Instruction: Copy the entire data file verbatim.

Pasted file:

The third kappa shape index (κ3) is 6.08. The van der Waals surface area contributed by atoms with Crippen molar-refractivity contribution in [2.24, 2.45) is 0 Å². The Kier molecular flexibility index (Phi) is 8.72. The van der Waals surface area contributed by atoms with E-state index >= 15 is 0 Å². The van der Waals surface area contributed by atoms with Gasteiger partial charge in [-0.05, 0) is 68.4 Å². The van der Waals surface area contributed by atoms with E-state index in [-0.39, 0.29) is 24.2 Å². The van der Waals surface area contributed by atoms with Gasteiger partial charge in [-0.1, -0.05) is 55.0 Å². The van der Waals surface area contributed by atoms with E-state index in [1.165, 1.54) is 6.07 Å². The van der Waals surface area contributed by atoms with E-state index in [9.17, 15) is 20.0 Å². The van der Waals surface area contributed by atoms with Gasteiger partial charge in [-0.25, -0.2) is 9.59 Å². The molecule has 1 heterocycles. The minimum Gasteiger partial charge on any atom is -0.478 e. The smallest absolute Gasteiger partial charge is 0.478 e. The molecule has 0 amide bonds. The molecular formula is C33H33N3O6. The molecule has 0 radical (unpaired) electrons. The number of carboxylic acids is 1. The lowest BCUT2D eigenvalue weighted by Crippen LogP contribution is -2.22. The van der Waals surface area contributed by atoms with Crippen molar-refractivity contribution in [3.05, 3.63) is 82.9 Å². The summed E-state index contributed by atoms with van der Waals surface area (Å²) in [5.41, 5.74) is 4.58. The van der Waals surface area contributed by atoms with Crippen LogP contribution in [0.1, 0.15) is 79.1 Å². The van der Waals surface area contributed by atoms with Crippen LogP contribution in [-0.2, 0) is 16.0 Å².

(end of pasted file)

The third kappa shape index (κ3) is 6.08. The van der Waals surface area contributed by atoms with Crippen molar-refractivity contribution in [2.24, 2.45) is 0 Å². The Kier molecular flexibility index (Phi) is 8.72. The van der Waals surface area contributed by atoms with E-state index >= 15 is 0 Å². The van der Waals surface area contributed by atoms with Gasteiger partial charge in [-0.05, 0) is 68.4 Å². The van der Waals surface area contributed by atoms with E-state index in [-0.39, 0.29) is 24.2 Å². The van der Waals surface area contributed by atoms with Gasteiger partial charge in [-0.1, -0.05) is 55.0 Å². The van der Waals surface area contributed by atoms with E-state index in [1.165, 1.54) is 6.07 Å². The van der Waals surface area contributed by atoms with E-state index in [9.17, 15) is 20.0 Å². The van der Waals surface area contributed by atoms with Gasteiger partial charge in [-0.25, -0.2) is 9.59 Å². The molecule has 1 heterocycles. The minimum Gasteiger partial charge on any atom is -0.478 e. The smallest absolute Gasteiger partial charge is 0.478 e. The molecule has 0 amide bonds. The molecular formula is C33H33N3O6. The molecule has 0 radical (unpaired) electrons. The number of carboxylic acids is 1. The lowest BCUT2D eigenvalue weighted by Crippen LogP contribution is -2.22. The van der Waals surface area contributed by atoms with Crippen molar-refractivity contribution in [3.05, 3.63) is 82.9 Å². The summed E-state index contributed by atoms with van der Waals surface area (Å²) in [5.41, 5.74) is 4.58. The van der Waals surface area contributed by atoms with Crippen LogP contribution in [0.1, 0.15) is 79.1 Å². The van der Waals surface area contributed by atoms with Crippen LogP contribution in [-0.2, 0) is 16.0 Å².